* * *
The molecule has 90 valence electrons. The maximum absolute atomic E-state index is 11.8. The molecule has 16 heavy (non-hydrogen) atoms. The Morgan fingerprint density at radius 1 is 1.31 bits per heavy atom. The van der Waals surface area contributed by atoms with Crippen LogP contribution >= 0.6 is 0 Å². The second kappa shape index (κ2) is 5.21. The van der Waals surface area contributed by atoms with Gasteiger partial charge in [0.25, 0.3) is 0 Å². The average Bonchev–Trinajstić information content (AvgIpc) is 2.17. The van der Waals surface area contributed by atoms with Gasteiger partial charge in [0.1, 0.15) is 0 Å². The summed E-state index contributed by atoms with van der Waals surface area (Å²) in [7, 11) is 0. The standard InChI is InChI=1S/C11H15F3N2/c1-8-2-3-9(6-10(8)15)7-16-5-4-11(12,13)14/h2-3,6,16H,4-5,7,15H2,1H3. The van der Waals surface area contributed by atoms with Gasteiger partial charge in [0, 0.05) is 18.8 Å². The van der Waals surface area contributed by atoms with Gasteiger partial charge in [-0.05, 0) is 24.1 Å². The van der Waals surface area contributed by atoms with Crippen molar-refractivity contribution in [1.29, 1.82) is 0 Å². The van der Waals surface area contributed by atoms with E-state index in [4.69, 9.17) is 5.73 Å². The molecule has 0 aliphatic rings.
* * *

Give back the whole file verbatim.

The molecule has 90 valence electrons. The maximum absolute atomic E-state index is 11.8. The molecule has 16 heavy (non-hydrogen) atoms. The Morgan fingerprint density at radius 1 is 1.31 bits per heavy atom. The van der Waals surface area contributed by atoms with Crippen LogP contribution >= 0.6 is 0 Å². The second kappa shape index (κ2) is 5.21. The van der Waals surface area contributed by atoms with Gasteiger partial charge in [0.25, 0.3) is 0 Å². The average Bonchev–Trinajstić information content (AvgIpc) is 2.17. The van der Waals surface area contributed by atoms with Gasteiger partial charge in [0.1, 0.15) is 0 Å². The summed E-state index contributed by atoms with van der Waals surface area (Å²) in [7, 11) is 0. The standard InChI is InChI=1S/C11H15F3N2/c1-8-2-3-9(6-10(8)15)7-16-5-4-11(12,13)14/h2-3,6,16H,4-5,7,15H2,1H3. The van der Waals surface area contributed by atoms with Gasteiger partial charge in [0, 0.05) is 18.8 Å². The van der Waals surface area contributed by atoms with Gasteiger partial charge in [-0.05, 0) is 24.1 Å². The van der Waals surface area contributed by atoms with Crippen molar-refractivity contribution in [1.29, 1.82) is 0 Å². The van der Waals surface area contributed by atoms with E-state index in [4.69, 9.17) is 5.73 Å². The molecule has 0 aliphatic rings.